The number of fatalities is beginning to climb as a heat wave swamps the country. Power-starved Japan is hurting, too.
- Have you noticed that it's hot? (NOAA)
The D.C. fire and emergency department is reporting a "moderate to heavy" call volume for mostly heat-related medical issues, and the real heat hasn't even gotten here yet. So what's it like in places of the U.S. that are really boiling today?
Pretty bad, it seems. The National Weather Service stated yesterday that 13 deaths this past week in the Midwest can be tied to the heat wave traveling at this moment toward the East Coast. But the real number is probably higher. In Kansas City alone, health officials have logged 10 suspected heat-related deaths. In Witchita, Kan., a 65-year-old man died while mowing his lawn; his internal body temperature was 107 degrees.
It's not just the U.S. that's sweating, either; in Japan, some people are blaming a blossoming of 35 heat deaths since June to the government's polite request that people use their ACs less to conserve power. (After the Fukushima disaster, about a third of Japan's nuke plants are not running.) The number of Japanese traveling to hospitals for heatstroke is triple the amount of June 2010.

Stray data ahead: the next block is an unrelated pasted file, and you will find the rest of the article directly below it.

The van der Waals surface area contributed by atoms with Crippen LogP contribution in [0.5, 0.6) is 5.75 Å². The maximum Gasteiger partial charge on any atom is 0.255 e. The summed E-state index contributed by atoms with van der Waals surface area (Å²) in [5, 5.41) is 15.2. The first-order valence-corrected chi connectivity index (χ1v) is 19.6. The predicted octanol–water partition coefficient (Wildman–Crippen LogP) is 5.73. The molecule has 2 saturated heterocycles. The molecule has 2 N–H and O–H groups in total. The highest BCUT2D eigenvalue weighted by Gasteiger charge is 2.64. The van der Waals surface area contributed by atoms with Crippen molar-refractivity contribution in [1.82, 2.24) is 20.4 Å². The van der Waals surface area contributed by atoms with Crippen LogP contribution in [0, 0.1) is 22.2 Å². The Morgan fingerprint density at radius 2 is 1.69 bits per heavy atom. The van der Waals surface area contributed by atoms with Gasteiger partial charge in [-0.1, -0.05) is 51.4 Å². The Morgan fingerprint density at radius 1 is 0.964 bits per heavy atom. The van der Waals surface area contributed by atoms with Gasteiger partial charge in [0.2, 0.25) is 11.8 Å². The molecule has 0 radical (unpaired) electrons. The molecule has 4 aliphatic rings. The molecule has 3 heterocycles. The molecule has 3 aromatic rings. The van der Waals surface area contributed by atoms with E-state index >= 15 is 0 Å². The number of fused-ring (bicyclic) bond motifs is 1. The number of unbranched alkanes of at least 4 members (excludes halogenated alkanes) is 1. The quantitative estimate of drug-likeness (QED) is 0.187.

In other heat-misery news, CNN reports that Phillies pitcher Roy Halladay had to leave yesterday's ballgame in Chicago during the fifth inning with "his face beet-red and his jersey soaked" (the heat index was above 100 degrees):
"You could tell the heat was getting to him a little bit," said Phillies' pitching coach Rich Dubee, in an article on the team's website. "I talked to him after the fourth, and he said he was somewhat lightheaded, but he wanted to go back out there. Of course, he went out there in the fifth and just had a tough time staying focused and seeing the signs."
When it's not actively killing people, the merciless sun is just being bothersome by screwing with the U.S. transportation infrastructure. Days of white-hot weather are mutilating roadways throughout the Midwest. A hole suddenly developed in a highway bridge in Tulsa, and in Oklahoma City (which has had temperatures above 100 degrees for nearly a month now) an interstate was closed due to swollen bridge joints that damaged cars. Then there's this painful report from Enid:
Last week, a buckled road near Enid caused a motorcyclist to go airborne and then tumble for hundreds of feet. The driver, who was wearing kevlar-laced gear, was airlifted to a hospital where he was being treated for injuries that included broken bones and an injured back.